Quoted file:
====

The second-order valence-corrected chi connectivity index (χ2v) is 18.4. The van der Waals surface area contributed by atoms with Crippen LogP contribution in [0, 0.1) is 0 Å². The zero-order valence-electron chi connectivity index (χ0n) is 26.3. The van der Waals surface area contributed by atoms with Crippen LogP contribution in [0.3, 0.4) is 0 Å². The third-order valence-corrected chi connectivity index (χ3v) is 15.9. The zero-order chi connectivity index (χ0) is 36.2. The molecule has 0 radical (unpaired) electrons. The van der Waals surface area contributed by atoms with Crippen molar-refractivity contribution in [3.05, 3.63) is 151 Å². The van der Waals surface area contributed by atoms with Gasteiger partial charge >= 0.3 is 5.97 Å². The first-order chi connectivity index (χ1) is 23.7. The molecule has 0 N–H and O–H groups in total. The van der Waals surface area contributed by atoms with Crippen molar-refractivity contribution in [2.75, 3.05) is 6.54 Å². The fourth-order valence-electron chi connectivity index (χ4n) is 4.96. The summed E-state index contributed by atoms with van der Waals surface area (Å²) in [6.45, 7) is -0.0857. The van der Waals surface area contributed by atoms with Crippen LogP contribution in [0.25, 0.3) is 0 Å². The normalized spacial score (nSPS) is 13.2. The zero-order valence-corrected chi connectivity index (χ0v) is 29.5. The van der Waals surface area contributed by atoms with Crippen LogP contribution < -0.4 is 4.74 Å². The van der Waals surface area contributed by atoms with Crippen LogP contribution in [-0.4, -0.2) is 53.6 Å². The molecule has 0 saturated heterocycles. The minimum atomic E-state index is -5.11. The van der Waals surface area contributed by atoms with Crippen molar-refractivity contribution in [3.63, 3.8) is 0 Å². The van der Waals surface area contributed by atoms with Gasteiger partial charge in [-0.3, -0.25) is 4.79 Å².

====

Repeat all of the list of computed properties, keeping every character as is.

The second-order valence-corrected chi connectivity index (χ2v) is 18.4. The van der Waals surface area contributed by atoms with Crippen LogP contribution in [0, 0.1) is 0 Å². The zero-order valence-electron chi connectivity index (χ0n) is 26.3. The van der Waals surface area contributed by atoms with Crippen LogP contribution in [0.3, 0.4) is 0 Å². The third-order valence-corrected chi connectivity index (χ3v) is 15.9. The zero-order chi connectivity index (χ0) is 36.2. The molecule has 0 radical (unpaired) electrons. The van der Waals surface area contributed by atoms with Crippen molar-refractivity contribution in [3.05, 3.63) is 151 Å². The van der Waals surface area contributed by atoms with Gasteiger partial charge >= 0.3 is 5.97 Å². The first-order chi connectivity index (χ1) is 23.7. The molecule has 0 N–H and O–H groups in total. The van der Waals surface area contributed by atoms with Crippen molar-refractivity contribution in [2.75, 3.05) is 6.54 Å². The fourth-order valence-electron chi connectivity index (χ4n) is 4.96. The summed E-state index contributed by atoms with van der Waals surface area (Å²) in [6.45, 7) is -0.0857. The van der Waals surface area contributed by atoms with Crippen LogP contribution in [0.25, 0.3) is 0 Å². The normalized spacial score (nSPS) is 13.2. The zero-order valence-corrected chi connectivity index (χ0v) is 29.5. The van der Waals surface area contributed by atoms with Crippen LogP contribution < -0.4 is 4.74 Å². The van der Waals surface area contributed by atoms with Crippen LogP contribution in [-0.4, -0.2) is 53.6 Å². The molecule has 0 saturated heterocycles. The minimum atomic E-state index is -5.11. The van der Waals surface area contributed by atoms with Crippen molar-refractivity contribution in [3.63, 3.8) is 0 Å². The van der Waals surface area contributed by atoms with Gasteiger partial charge in [-0.3, -0.25) is 4.79 Å².